Why a political revolution in 2023 is the only way house prices will fall

By   /   April 29, 2016  /   15 Comments

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The reason this will all change is because millennials, Gen Y and X are waking up to the scam they’ve been served up and the intergenerational theft that has allowed it to happen. Politics stops being some disconnected thing when you bear the brunt of it.

renters-tax-credit

The sudden surprised chatter amongst the aesthetically left at the shocking rise and rise and rise of prices in Auckland would be funny if it weren’t so sad.

If the apathetic  Gen Y and millennials are frightened, they should be. Growing up in a political vacuum where ideology was a forbidden word, most youth generations in NZ have no concept of neoliberalism because the consumer culture they’ve been conned by and the political wasteland that is commercial youth media has shown them nothing other than a user pays culture.

The Edge Radio station and their ilk are like a never ending library fire where banality and wilful ignorance are worshiped and cherished.

Millennials and Gen Y are twisting in the wind and they’re not sure who put the noose around their necks.

To quote my favourite Gen X band the Smashing Pumpkins, “despite all my rage I’m still just a rat in a  cage”.

The fallout of neoliberalism is a world of endless choice where the only value is more choice, not the choices chosen. Gone is solidarity, gone is class, gone is an understanding and recognition of the hegemonic structures within a society that aid the wealthy while crucifying the poor.

All we have left is a finders keepers vs losers weepers style of social justice while DJ Max Key spins another tune.

The simple truth is that politics never left NZ, NZ left politics. As much as we enjoy a carefree ignorance, sky rocketing debt, unaffordable house prices and yawning inequality mean the care free ‘yeah-nah’ mentality isn’t enough to keep the sleepy hobbits tucked up warm in bed any longer.

There is a terrible anger building.

Those million voters who didn’t bother last election are getting angry and hurt by a system that despises them and the politically active on the Left are driven insane with rage at the manner in which smug National voters allow Key to get away with any corruption and abuse of power.

Property speculating cradle to the grave boomers have become so addicted to Key’s property bubble that they’ll turn a blind eye to any of the damage he is causing within society.

The current situation can’t and won’t stand.

The reason this will all change is because millennials, Gen Y and X are waking up to the scam they’ve been served up and the intergenerational theft that has allowed it to happen. Politics stops being some disconnected thing when you bear the brunt of it.

In 2014, there were 864, 100 NZers aged 60 and over. 87% of them voted in the election. On the other side of the equation, there are 743 200 NZers aged between 18-29 but a mere 49% of them bothered voting.

That will change as life gets progressively more difficult and by 2023 Gen X and Y and those boomers still with a political conscience will finally outnumber the Speculator Boomers, and that’s when a political revolution has the opportunity of finally ridding us of self interested speculator boomer politics and we begin building a new nation.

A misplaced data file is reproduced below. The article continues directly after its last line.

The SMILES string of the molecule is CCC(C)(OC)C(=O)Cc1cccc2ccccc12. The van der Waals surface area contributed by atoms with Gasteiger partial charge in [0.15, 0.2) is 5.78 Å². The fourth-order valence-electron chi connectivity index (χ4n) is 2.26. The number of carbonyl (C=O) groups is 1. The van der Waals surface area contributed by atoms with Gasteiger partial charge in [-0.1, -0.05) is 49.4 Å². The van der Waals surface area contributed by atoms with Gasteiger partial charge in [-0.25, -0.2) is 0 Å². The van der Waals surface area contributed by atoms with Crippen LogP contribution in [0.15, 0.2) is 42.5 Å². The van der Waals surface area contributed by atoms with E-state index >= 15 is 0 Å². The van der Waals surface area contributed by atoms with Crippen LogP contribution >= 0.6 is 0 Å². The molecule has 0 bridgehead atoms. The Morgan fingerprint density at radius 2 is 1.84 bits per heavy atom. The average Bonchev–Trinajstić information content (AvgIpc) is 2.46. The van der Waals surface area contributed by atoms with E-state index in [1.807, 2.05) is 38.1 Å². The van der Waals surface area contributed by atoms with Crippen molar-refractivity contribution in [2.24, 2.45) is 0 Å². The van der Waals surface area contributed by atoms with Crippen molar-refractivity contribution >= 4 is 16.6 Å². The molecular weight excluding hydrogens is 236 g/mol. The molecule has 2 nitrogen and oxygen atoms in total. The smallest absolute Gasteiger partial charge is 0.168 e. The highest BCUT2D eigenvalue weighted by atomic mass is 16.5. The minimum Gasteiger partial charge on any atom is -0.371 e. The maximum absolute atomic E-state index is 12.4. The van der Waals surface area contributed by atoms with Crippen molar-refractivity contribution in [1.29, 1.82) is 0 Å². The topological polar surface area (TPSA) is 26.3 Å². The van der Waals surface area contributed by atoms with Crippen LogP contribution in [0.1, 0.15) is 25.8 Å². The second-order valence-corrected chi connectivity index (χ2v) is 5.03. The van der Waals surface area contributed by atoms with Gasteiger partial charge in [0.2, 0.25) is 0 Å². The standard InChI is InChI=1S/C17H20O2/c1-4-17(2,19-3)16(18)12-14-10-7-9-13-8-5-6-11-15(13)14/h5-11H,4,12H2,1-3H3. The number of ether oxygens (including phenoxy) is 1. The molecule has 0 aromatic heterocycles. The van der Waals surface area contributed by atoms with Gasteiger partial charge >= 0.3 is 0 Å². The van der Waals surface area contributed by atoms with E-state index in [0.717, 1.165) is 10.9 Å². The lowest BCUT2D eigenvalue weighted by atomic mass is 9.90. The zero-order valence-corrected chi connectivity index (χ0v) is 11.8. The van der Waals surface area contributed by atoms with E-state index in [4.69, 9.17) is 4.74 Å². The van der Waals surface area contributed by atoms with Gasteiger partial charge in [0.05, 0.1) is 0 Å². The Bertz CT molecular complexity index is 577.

Time is on our side comrades.

 

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15 Comments

  1. Brendon Harre says:

    Bomber read Generation Rent by Shamubeel and Selena Eaqub.

    The group which includes the homeless, those living in garages, sheds, caravan parks and the renters of shacks which kiwis calls houses who are being turfed out every year or so by capital gains focused landlords, this group are in fact the majority of adults in NZ. Add in parents and grandparents who are worried their kids will be stuck in the ‘generation rent’ lifestyle forever and you have a clear majority.

    Once this group unite politically then the self entitled rich p…ks who have rigged the system will be history.

    I am hoping for earlier than 2023.

    • CLEANGREEN says:

      Beautiful piece of swordsmanship there Martyn.

      Very well put.

      Yes the penny will drop maybe earlier than that as the global economy is now tettering on a knife edge.

      All this as our Crown Debt balloons and the balance of payments worsens.

      Time of another blowout looms large.

  2. Afewknowthetruth says:

    Does anyone really believe the current system will keep going till 2023?

    Everything I have seen and read over the past decade -that is financial analysis, economic analysis, energy analysis and environmental analysis- indicates ‘the system’ will implode by 2020.

    For example, ZIRP, NIRP and QE have run their course, and have generated the expected result: failure. BoJ can’t even prop up the Nikkei

    https://in.finance.yahoo.com/q/bc?=%5EN225&t=my&l=on&z=l&q=l&c=

    Then there is the ‘small’ matter of energy depletion:

    http://crudeoilpeak.info/wp-content/uploads/2016/03/US-crude_production_7regions_rest_2007-Mar2016.jpg

    Environmental collapse accelerates:

    https://ads.nipr.ac.jp/vishop/vishop-extent.html

    And how can you run an industrial system if you are running out of water?

    http://mead.uslakes.info/level.asp

  3. Mike in Auckland says:

    2023 is two to three elections away, I fear.

    Key will surely be gone by then, but National may still be playing a role in politics, perhaps even in government then.

    The battle is one between haves and have-nots, between those that have money, wealth and influence, and those that have none of that.

    A look at the USA shows us how neoliberalism and vested interest players manage to manipulate and control the MSM and with that the rest of society.